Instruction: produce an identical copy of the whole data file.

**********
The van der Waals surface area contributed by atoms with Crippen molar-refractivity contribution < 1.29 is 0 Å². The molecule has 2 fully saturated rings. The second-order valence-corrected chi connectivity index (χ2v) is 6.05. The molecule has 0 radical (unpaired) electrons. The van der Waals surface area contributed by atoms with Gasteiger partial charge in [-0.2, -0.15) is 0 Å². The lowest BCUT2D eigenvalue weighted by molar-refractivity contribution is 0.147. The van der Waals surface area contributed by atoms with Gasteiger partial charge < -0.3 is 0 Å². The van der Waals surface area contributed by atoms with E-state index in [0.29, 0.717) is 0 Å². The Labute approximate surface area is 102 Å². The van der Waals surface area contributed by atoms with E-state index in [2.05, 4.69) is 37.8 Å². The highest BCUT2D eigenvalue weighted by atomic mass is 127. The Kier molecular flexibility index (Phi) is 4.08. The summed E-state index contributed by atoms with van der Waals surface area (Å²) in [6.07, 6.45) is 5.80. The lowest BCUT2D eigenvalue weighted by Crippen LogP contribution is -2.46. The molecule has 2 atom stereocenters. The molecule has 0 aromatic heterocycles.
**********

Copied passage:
The van der Waals surface area contributed by atoms with Crippen molar-refractivity contribution < 1.29 is 0 Å². The molecule has 2 fully saturated rings. The second-order valence-corrected chi connectivity index (χ2v) is 6.05. The molecule has 0 radical (unpaired) electrons. The van der Waals surface area contributed by atoms with Gasteiger partial charge in [-0.2, -0.15) is 0 Å². The lowest BCUT2D eigenvalue weighted by molar-refractivity contribution is 0.147. The van der Waals surface area contributed by atoms with Gasteiger partial charge < -0.3 is 0 Å². The van der Waals surface area contributed by atoms with E-state index in [0.29, 0.717) is 0 Å². The Labute approximate surface area is 102 Å². The van der Waals surface area contributed by atoms with E-state index in [2.05, 4.69) is 37.8 Å². The highest BCUT2D eigenvalue weighted by atomic mass is 127. The Kier molecular flexibility index (Phi) is 4.08. The summed E-state index contributed by atoms with van der Waals surface area (Å²) in [6.07, 6.45) is 5.80. The lowest BCUT2D eigenvalue weighted by Crippen LogP contribution is -2.46. The molecule has 2 atom stereocenters. The molecule has 0 aromatic heterocycles.